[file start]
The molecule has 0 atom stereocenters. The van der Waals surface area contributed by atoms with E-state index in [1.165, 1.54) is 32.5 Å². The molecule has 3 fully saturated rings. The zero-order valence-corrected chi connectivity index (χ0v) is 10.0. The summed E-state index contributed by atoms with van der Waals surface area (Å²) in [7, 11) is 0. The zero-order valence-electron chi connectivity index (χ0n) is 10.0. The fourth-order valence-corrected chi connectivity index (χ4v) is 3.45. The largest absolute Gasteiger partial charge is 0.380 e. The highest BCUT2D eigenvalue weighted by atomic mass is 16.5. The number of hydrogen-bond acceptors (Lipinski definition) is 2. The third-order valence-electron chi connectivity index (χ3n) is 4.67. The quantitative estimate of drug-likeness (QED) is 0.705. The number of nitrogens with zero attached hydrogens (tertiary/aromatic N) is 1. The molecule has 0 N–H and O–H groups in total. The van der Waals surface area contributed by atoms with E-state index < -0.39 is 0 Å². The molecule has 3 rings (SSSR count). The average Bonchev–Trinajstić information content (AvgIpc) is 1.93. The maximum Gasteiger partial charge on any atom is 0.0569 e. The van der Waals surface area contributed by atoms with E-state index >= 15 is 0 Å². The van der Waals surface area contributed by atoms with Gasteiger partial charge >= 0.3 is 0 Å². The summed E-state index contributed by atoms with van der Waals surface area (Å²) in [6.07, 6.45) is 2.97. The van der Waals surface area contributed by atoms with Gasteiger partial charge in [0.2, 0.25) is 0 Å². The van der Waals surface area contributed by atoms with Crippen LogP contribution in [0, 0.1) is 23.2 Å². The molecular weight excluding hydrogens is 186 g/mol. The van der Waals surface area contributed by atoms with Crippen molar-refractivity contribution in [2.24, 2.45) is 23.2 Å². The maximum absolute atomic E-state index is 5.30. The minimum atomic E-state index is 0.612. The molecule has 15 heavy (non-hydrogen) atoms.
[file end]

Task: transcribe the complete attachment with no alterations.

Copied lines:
The molecule has 0 atom stereocenters. The van der Waals surface area contributed by atoms with E-state index in [1.165, 1.54) is 32.5 Å². The molecule has 3 fully saturated rings. The zero-order valence-corrected chi connectivity index (χ0v) is 10.0. The summed E-state index contributed by atoms with van der Waals surface area (Å²) in [7, 11) is 0. The zero-order valence-electron chi connectivity index (χ0n) is 10.0. The fourth-order valence-corrected chi connectivity index (χ4v) is 3.45. The largest absolute Gasteiger partial charge is 0.380 e. The highest BCUT2D eigenvalue weighted by atomic mass is 16.5. The number of hydrogen-bond acceptors (Lipinski definition) is 2. The third-order valence-electron chi connectivity index (χ3n) is 4.67. The quantitative estimate of drug-likeness (QED) is 0.705. The number of nitrogens with zero attached hydrogens (tertiary/aromatic N) is 1. The molecule has 0 N–H and O–H groups in total. The van der Waals surface area contributed by atoms with E-state index < -0.39 is 0 Å². The molecule has 3 rings (SSSR count). The average Bonchev–Trinajstić information content (AvgIpc) is 1.93. The maximum Gasteiger partial charge on any atom is 0.0569 e. The van der Waals surface area contributed by atoms with E-state index >= 15 is 0 Å². The van der Waals surface area contributed by atoms with Gasteiger partial charge >= 0.3 is 0 Å². The summed E-state index contributed by atoms with van der Waals surface area (Å²) in [6.07, 6.45) is 2.97. The van der Waals surface area contributed by atoms with Gasteiger partial charge in [0.2, 0.25) is 0 Å². The van der Waals surface area contributed by atoms with Crippen LogP contribution in [0, 0.1) is 23.2 Å². The molecular weight excluding hydrogens is 186 g/mol. The van der Waals surface area contributed by atoms with Crippen molar-refractivity contribution in [2.24, 2.45) is 23.2 Å². The maximum absolute atomic E-state index is 5.30. The minimum atomic E-state index is 0.612. The molecule has 15 heavy (non-hydrogen) atoms.